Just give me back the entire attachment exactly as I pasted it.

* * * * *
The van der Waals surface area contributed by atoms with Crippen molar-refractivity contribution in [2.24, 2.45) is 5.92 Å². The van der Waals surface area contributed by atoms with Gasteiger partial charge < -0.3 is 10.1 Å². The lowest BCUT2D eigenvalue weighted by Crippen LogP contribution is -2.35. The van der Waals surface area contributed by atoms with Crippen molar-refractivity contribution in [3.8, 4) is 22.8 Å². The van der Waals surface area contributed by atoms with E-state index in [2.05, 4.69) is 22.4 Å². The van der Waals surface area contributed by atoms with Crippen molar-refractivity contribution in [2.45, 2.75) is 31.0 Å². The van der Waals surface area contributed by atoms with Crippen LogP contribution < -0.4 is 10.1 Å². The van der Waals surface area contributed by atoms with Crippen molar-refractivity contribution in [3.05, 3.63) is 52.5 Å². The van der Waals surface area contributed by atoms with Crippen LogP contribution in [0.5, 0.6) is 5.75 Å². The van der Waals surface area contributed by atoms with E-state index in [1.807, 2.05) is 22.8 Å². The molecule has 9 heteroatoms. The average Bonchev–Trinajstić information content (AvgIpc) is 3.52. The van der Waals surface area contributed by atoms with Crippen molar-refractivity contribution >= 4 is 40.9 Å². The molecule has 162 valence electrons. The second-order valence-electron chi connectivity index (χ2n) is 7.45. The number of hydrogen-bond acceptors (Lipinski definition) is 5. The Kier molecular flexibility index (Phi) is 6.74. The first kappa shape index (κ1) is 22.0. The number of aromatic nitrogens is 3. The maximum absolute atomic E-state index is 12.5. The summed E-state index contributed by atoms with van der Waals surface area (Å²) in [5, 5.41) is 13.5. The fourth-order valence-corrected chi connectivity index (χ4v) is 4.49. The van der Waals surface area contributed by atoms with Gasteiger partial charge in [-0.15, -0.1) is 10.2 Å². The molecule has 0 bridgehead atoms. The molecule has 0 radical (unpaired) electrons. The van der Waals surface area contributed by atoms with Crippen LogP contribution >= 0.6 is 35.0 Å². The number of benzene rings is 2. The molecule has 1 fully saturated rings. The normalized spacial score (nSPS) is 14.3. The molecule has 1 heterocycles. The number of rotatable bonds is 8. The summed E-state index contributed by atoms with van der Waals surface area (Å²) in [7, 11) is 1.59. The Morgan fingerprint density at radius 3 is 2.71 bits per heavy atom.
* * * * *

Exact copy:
The van der Waals surface area contributed by atoms with Crippen molar-refractivity contribution in [2.24, 2.45) is 5.92 Å². The van der Waals surface area contributed by atoms with Gasteiger partial charge < -0.3 is 10.1 Å². The lowest BCUT2D eigenvalue weighted by Crippen LogP contribution is -2.35. The van der Waals surface area contributed by atoms with Crippen molar-refractivity contribution in [3.8, 4) is 22.8 Å². The van der Waals surface area contributed by atoms with E-state index in [2.05, 4.69) is 22.4 Å². The van der Waals surface area contributed by atoms with Crippen molar-refractivity contribution in [2.45, 2.75) is 31.0 Å². The van der Waals surface area contributed by atoms with Crippen LogP contribution < -0.4 is 10.1 Å². The van der Waals surface area contributed by atoms with Crippen molar-refractivity contribution in [3.05, 3.63) is 52.5 Å². The van der Waals surface area contributed by atoms with Crippen LogP contribution in [0.5, 0.6) is 5.75 Å². The van der Waals surface area contributed by atoms with E-state index in [1.807, 2.05) is 22.8 Å². The molecule has 9 heteroatoms. The average Bonchev–Trinajstić information content (AvgIpc) is 3.52. The van der Waals surface area contributed by atoms with Crippen molar-refractivity contribution >= 4 is 40.9 Å². The molecule has 162 valence electrons. The second-order valence-electron chi connectivity index (χ2n) is 7.45. The number of hydrogen-bond acceptors (Lipinski definition) is 5. The Kier molecular flexibility index (Phi) is 6.74. The first kappa shape index (κ1) is 22.0. The number of aromatic nitrogens is 3. The maximum absolute atomic E-state index is 12.5. The summed E-state index contributed by atoms with van der Waals surface area (Å²) in [5, 5.41) is 13.5. The fourth-order valence-corrected chi connectivity index (χ4v) is 4.49. The van der Waals surface area contributed by atoms with Gasteiger partial charge in [-0.15, -0.1) is 10.2 Å². The molecule has 0 bridgehead atoms. The molecule has 0 radical (unpaired) electrons. The van der Waals surface area contributed by atoms with Crippen LogP contribution >= 0.6 is 35.0 Å². The number of benzene rings is 2. The molecule has 1 fully saturated rings. The normalized spacial score (nSPS) is 14.3. The molecule has 1 heterocycles. The number of rotatable bonds is 8. The summed E-state index contributed by atoms with van der Waals surface area (Å²) in [7, 11) is 1.59. The Morgan fingerprint density at radius 3 is 2.71 bits per heavy atom.